Children drawn by power of Ring

29th November 2002 at 00:00
As another Tolkien epic hits cinemas, a scheme in Leeds is enthusing pupils with games based on his work, reports Michael Shaw.

PRETENDING to be a hammer-wielding dwarf from The Lord of the Rings used to be strictly for introverted teenage boys.

But fantasy role-playing games based on JRR Tolkien's epic trilogy are at the heart of an after-school learning project in Leeds.

The scheme, designed to improve communication skills and numeracy, is being funded by Leeds education authority and the Government's Excellence in Cities programme.

Gaming is the main activity at a new learning centre in the city's White Rose shopping centre, which is being run this year with pound;88,000 in public funding, mostly from Excellence in Cities.

Groups of 13-year-olds from Morley high school and nine to 11-year-olds from Seven Hills primary are piloting the scheme.

They have been visiting the centre twice a week to take part in fantasy gaming, involving table-top battles and miniature characters. They also recreate scenes from The Fellowship of the Ring.

The project is led by full-time "innovations wizard" Rachael Cullinane, who regularly wears her witch's hat to work. She is assisted by model battle experts from the Games Workshop and actors from the West Yorkshire Playhouse.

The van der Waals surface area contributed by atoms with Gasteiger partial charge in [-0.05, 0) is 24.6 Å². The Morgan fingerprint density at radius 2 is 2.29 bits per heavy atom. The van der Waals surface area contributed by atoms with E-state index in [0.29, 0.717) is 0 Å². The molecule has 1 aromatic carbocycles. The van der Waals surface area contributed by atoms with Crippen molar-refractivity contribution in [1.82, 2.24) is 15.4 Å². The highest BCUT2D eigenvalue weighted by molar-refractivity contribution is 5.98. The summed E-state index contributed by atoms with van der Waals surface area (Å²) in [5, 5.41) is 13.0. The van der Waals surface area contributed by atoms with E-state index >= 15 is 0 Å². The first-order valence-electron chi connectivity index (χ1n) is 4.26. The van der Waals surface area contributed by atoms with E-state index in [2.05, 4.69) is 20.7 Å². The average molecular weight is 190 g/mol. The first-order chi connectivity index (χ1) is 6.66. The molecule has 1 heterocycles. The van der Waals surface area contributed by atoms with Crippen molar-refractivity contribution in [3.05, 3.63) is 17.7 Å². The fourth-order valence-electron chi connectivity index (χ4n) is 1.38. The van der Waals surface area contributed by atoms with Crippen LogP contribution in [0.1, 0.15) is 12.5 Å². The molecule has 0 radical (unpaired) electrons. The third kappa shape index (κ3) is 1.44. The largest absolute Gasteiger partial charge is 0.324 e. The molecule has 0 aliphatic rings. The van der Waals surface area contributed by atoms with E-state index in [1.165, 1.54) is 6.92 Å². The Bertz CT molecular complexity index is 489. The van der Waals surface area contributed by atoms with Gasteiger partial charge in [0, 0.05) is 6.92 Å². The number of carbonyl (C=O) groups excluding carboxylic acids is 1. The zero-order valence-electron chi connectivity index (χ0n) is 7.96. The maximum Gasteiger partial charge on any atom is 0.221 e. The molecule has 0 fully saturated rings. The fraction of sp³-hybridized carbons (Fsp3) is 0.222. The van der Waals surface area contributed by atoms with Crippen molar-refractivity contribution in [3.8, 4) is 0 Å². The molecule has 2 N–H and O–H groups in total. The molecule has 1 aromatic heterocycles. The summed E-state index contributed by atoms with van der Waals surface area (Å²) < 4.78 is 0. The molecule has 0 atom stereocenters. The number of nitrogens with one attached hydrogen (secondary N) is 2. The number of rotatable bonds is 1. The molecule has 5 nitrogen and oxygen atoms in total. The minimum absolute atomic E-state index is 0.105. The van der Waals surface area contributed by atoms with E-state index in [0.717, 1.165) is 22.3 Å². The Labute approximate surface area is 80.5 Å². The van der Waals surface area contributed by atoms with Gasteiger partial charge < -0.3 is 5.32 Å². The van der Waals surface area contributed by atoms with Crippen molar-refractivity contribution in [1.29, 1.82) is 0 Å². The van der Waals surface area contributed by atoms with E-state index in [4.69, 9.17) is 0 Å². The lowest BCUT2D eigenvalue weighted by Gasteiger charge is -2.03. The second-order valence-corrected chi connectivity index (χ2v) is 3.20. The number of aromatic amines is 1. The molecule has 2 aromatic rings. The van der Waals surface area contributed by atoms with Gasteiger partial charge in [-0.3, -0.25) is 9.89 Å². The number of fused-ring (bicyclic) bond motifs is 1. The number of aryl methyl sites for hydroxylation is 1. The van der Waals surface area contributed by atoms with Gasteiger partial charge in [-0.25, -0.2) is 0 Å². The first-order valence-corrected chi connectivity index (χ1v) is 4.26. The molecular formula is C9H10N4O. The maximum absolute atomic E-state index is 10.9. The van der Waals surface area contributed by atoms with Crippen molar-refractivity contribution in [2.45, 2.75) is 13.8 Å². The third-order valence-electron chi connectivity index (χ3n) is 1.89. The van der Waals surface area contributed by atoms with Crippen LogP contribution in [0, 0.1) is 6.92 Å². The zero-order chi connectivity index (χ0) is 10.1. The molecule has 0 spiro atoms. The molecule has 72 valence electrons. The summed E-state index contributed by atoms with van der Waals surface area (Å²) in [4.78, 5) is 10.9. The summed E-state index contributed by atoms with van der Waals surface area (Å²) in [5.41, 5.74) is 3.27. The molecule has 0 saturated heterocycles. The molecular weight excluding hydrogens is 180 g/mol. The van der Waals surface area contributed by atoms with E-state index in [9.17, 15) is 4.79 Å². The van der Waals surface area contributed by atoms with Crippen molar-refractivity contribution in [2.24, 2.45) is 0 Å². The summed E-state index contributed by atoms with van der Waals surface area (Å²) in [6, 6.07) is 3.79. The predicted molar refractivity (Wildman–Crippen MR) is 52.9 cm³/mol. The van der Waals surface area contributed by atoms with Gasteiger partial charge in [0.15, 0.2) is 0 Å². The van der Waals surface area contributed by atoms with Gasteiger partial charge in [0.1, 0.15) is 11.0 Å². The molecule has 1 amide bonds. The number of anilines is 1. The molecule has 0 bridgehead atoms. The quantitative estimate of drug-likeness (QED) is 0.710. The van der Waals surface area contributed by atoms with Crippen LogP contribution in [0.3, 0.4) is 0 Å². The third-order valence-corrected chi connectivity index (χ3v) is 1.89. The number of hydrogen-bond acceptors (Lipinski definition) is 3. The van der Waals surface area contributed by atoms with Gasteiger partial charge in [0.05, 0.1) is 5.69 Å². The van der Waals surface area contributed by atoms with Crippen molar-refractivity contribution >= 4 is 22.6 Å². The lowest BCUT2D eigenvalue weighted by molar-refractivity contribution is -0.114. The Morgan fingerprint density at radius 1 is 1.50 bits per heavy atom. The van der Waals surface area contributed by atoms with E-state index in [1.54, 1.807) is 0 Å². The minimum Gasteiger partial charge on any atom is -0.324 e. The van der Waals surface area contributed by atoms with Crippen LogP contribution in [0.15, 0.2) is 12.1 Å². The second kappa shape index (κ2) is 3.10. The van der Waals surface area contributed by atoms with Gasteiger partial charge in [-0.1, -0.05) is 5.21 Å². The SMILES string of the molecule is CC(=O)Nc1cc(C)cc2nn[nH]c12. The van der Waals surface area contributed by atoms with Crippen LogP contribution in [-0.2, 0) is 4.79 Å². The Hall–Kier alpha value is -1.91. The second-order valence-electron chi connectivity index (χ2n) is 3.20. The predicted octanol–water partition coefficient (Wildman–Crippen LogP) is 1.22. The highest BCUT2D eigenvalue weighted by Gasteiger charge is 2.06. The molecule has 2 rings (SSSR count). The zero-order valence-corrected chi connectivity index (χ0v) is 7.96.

"We've tried to make it seem like a really dramatic, magical place," Ms Cullinane said. "Lots of the pupils were already interested in The Lord of the Rings, but the gaming was new to most of them - and to me - but I'm starting to get hooked now."

The gaming can subtly boost numeracy, Ms Cullinane said, as pupils need to make multiple calculations during battles to work out their characters'

strengths and the effects of spells. Pupils have also been developing performing arts skills, including costume-making and set design, in order to act out scenes from the books.

Study support co-ordinator Sue Cassidy, who helped to develop the programme, said she had been delighted that half the students taking part were girls.

"When we asked them what characters they wanted to be, I had expected the girls would go for the elves, because they are elegant and serene," she said. "But no, they want to be Hobbits with furry feet."

The project is officially launched next week, and a further six schools want to take part next year.

However, many Christians are uneasy about the scheme. Similar schemes in America were closed in the 1980s after accusations that fantasy gaming led children to witchcraft and demonology.

Colin Hart, director of the UK's Christian Institute, said he was concerned the Leeds project would give primary children nightmares. "You don't need to play fantasy games to develop a child's maths and communications skills.

"Some people might think that these games are harmless, but no parents of a religious faith would want their child to be involved, because there is something sinister and antithetic to religion about them."

Mr Hart, however, admitted to a soft spot for Tolkien. He had even been involved backstage in a school production of The Hobbit.

TES Teacher, 38

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